iSUPER® Insights: Is there a gender gap emerging in superannuation?
It has been well documented that there is currently a pay inequity between men and women. Australian Bureau of Statistics data for May 2014 suggests that the average full-time ordinary earnings for women is around $15,000p.a. less than for men.
A flow-on effect of this, that is easily overlooked, is the impact it has on your compulsory employer contributions and eventual retirement savings.
In this article we examine the effect this is having on superannuation, and ways in which it can be mitigated, to help you build the retirement nest egg you require.
Given that the average earnings for women are around $15,000p.a less than their male counterparts, this translates to approximately $1,400 less per year going into their superannuation. This difference over the working life of, say, 35 years with a growth rate of 5% will result in an after tax detriment of approximately $92,000!
Here are some of our thoughts on how this variance could be mitigated.
1 Consider topping up your superannuation
Salary sacrificing into superannuation is a tax effective way to increase your superannuation balance. By making a small annual contribution can have a big impact on your final superannuation balance.
Let’s take the example of salary sacrificing $1,400 per year of your pre-tax salary. If you are earning between $37,000 and $80,000, the net amount that comes out of your net pay is around $77 a month!
Over 35 years, as shown above, this could potentially increase your retirement balance by $92,000.
2 Time off to raise a family…consider spouse contribution splitting
This can be a strategy used where the decision has been made to have one parent stay at home to raise the family. Given they are out of the workforce, they may not have the regular income coming into their superannuation fund and therefore their retirement balance will be effected.
Here is a way to help minimise the impact on your super which you may not be aware of…spouse contribution splitting.
Contribution splitting is where the employer payments or personal contributions for your spouse (including de facto and same sex partners) can be allocated to you. This may be an option to boost your superannuation balance and, the good news for your partner, is that the personal contributions can be deductible if they are made as concessional contributions.
As always, please seek professional advice before implementing this strategy. You will need to be mindful of the contribution limits and the tax effectiveness of the “split” amount.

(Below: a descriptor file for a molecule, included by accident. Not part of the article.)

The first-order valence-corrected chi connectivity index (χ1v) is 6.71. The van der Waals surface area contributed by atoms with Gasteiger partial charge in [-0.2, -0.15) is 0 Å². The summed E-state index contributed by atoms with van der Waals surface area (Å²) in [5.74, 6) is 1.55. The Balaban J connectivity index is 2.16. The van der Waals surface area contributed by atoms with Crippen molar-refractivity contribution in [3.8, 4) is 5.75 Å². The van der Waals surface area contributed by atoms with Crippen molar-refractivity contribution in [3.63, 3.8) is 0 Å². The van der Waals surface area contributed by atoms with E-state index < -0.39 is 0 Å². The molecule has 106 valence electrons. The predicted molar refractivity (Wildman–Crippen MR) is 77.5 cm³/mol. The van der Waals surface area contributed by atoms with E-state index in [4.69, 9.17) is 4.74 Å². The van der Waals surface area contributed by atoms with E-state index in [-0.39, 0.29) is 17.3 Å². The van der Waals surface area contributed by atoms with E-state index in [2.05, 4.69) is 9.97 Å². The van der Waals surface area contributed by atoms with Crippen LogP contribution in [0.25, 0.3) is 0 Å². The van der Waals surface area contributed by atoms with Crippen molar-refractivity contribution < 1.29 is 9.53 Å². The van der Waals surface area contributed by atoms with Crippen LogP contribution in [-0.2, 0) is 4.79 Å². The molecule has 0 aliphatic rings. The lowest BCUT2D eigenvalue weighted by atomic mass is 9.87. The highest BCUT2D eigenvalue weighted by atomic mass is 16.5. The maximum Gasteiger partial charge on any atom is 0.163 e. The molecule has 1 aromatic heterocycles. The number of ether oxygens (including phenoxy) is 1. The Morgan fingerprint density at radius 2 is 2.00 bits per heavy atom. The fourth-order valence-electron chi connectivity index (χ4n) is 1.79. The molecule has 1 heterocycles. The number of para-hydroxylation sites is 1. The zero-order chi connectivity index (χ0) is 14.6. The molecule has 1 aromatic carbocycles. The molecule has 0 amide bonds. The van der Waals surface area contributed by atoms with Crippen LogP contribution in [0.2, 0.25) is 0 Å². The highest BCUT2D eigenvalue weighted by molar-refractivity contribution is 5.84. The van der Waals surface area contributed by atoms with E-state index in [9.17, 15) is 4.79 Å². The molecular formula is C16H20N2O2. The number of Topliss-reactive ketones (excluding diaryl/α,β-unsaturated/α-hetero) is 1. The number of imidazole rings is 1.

3 Where does your partner’s superannuation go when they die?
Although this is a difficult topic, we do see situations where a spouse’s intention was to leave their superannuation to help their partner, however due to the fund not being properly structured, the benefit went elsewhere.
The importance of having the correct structure in place (such as a Binding Death Benefit Nominations or reversionary pensions) is that without it, your spouse’s superannuation balance might end up going to their estate. This can mean that there are more beneficiaries have access to it, or it is used to pay any creditors of the estate ahead of you.
If you want a real live court case (and you have insomnia) consider reading McIntosh v McIntosh  QSC 99 (http://www.austlii.edu.au/au/cases/qld/QSC/2014/99.html). This is a classic example of losing control of your superannuation benefit through poor structuring.
4 Should your spouse have life insurance in their superannuation fund?
Holding insurance in your superannuation can provide additional piece of mind should something happen to your spouse.
Generally, by having insurance in superannuation the surviving spouse can potentially receive a lump sum tax free. This can provide the piece of mind that your mortgage is looked after and there are no other financial stressors in this difficult time. It is also worth noting that the premiums for the insurance that are paid out of the fund will be tax deductible.
If you are considering having your spouse’s insurance through superannuation, please refer to an expert. If you would like an independent review, please feel free to contact one of the iSUPER® team and we can organise that for you.
To find out more about the above strategies or other ways you can boost your retirement savings, please feel free to contact one of the iSUPER® team or complete our enquiry form here.